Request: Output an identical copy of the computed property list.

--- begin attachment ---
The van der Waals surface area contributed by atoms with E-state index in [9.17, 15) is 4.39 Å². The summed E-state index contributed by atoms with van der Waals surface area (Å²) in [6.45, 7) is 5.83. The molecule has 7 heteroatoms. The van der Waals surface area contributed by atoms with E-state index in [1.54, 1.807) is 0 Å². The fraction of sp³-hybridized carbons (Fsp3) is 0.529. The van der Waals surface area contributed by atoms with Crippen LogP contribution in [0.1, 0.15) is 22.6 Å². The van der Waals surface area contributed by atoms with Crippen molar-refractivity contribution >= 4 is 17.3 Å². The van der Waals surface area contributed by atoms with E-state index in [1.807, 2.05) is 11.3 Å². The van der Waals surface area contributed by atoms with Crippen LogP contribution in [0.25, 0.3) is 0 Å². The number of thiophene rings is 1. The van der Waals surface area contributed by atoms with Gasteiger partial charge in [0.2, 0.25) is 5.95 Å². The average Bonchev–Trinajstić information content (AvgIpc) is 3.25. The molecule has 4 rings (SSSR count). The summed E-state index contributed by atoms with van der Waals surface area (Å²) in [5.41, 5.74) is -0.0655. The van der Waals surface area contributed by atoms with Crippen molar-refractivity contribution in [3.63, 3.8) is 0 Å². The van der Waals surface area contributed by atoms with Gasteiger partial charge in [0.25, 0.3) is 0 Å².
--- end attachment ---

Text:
The van der Waals surface area contributed by atoms with E-state index in [9.17, 15) is 4.39 Å². The summed E-state index contributed by atoms with van der Waals surface area (Å²) in [6.45, 7) is 5.83. The molecule has 7 heteroatoms. The van der Waals surface area contributed by atoms with E-state index in [1.54, 1.807) is 0 Å². The fraction of sp³-hybridized carbons (Fsp3) is 0.529. The van der Waals surface area contributed by atoms with Crippen LogP contribution in [0.1, 0.15) is 22.6 Å². The van der Waals surface area contributed by atoms with Crippen molar-refractivity contribution >= 4 is 17.3 Å². The van der Waals surface area contributed by atoms with E-state index in [1.807, 2.05) is 11.3 Å². The van der Waals surface area contributed by atoms with Crippen LogP contribution in [0.25, 0.3) is 0 Å². The number of thiophene rings is 1. The van der Waals surface area contributed by atoms with Gasteiger partial charge in [0.2, 0.25) is 5.95 Å². The average Bonchev–Trinajstić information content (AvgIpc) is 3.25. The molecule has 4 rings (SSSR count). The summed E-state index contributed by atoms with van der Waals surface area (Å²) in [5.41, 5.74) is -0.0655. The van der Waals surface area contributed by atoms with Crippen molar-refractivity contribution in [3.63, 3.8) is 0 Å². The van der Waals surface area contributed by atoms with Gasteiger partial charge in [0.25, 0.3) is 0 Å².